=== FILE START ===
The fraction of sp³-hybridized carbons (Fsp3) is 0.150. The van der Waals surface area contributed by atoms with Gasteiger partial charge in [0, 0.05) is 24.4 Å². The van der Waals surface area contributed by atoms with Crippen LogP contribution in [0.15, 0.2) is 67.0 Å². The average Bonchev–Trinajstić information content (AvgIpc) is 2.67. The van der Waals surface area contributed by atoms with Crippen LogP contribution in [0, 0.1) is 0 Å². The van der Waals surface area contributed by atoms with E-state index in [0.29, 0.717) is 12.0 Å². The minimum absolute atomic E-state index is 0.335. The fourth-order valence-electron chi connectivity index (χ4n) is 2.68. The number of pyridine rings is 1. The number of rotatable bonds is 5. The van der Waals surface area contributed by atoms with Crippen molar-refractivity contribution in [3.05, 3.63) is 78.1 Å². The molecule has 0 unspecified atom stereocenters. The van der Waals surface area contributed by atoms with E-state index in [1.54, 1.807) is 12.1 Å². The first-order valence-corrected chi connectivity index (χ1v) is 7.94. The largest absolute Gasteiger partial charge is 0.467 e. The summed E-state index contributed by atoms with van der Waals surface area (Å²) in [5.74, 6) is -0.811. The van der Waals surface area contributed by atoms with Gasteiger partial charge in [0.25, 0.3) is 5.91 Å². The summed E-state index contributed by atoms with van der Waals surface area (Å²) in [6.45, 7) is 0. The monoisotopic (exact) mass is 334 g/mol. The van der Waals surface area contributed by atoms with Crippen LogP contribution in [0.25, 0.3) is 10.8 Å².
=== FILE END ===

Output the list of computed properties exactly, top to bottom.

The fraction of sp³-hybridized carbons (Fsp3) is 0.150. The van der Waals surface area contributed by atoms with Gasteiger partial charge in [0, 0.05) is 24.4 Å². The van der Waals surface area contributed by atoms with Crippen LogP contribution in [0.15, 0.2) is 67.0 Å². The average Bonchev–Trinajstić information content (AvgIpc) is 2.67. The van der Waals surface area contributed by atoms with Crippen LogP contribution in [0, 0.1) is 0 Å². The van der Waals surface area contributed by atoms with E-state index in [0.29, 0.717) is 12.0 Å². The minimum absolute atomic E-state index is 0.335. The fourth-order valence-electron chi connectivity index (χ4n) is 2.68. The number of pyridine rings is 1. The number of rotatable bonds is 5. The van der Waals surface area contributed by atoms with Crippen molar-refractivity contribution in [3.05, 3.63) is 78.1 Å². The molecule has 0 unspecified atom stereocenters. The van der Waals surface area contributed by atoms with E-state index in [1.54, 1.807) is 12.1 Å². The first-order valence-corrected chi connectivity index (χ1v) is 7.94. The largest absolute Gasteiger partial charge is 0.467 e. The summed E-state index contributed by atoms with van der Waals surface area (Å²) in [5.74, 6) is -0.811. The van der Waals surface area contributed by atoms with Gasteiger partial charge in [0.25, 0.3) is 5.91 Å². The summed E-state index contributed by atoms with van der Waals surface area (Å²) in [6.45, 7) is 0. The monoisotopic (exact) mass is 334 g/mol. The van der Waals surface area contributed by atoms with Crippen LogP contribution in [0.25, 0.3) is 10.8 Å².